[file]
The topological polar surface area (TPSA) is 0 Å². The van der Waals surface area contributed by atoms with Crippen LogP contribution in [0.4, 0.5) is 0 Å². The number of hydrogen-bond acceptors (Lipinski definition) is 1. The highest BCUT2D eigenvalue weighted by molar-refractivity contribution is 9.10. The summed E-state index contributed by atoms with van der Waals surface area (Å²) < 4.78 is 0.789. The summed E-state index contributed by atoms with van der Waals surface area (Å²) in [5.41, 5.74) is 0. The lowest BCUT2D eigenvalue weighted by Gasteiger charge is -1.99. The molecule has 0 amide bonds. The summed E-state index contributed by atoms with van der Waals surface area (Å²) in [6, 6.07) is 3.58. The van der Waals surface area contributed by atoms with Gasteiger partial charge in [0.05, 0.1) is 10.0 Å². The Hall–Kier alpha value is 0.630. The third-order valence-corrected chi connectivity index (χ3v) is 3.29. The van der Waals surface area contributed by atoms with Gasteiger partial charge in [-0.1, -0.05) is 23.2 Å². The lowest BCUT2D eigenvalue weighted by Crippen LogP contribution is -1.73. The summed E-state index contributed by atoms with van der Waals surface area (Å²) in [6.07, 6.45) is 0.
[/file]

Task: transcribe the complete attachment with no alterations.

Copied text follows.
The topological polar surface area (TPSA) is 0 Å². The van der Waals surface area contributed by atoms with Crippen LogP contribution in [0.4, 0.5) is 0 Å². The number of hydrogen-bond acceptors (Lipinski definition) is 1. The highest BCUT2D eigenvalue weighted by molar-refractivity contribution is 9.10. The summed E-state index contributed by atoms with van der Waals surface area (Å²) < 4.78 is 0.789. The summed E-state index contributed by atoms with van der Waals surface area (Å²) in [5.41, 5.74) is 0. The lowest BCUT2D eigenvalue weighted by Gasteiger charge is -1.99. The molecule has 0 amide bonds. The summed E-state index contributed by atoms with van der Waals surface area (Å²) in [6, 6.07) is 3.58. The van der Waals surface area contributed by atoms with Gasteiger partial charge in [0.05, 0.1) is 10.0 Å². The Hall–Kier alpha value is 0.630. The third-order valence-corrected chi connectivity index (χ3v) is 3.29. The van der Waals surface area contributed by atoms with Gasteiger partial charge in [-0.1, -0.05) is 23.2 Å². The lowest BCUT2D eigenvalue weighted by Crippen LogP contribution is -1.73. The summed E-state index contributed by atoms with van der Waals surface area (Å²) in [6.07, 6.45) is 0.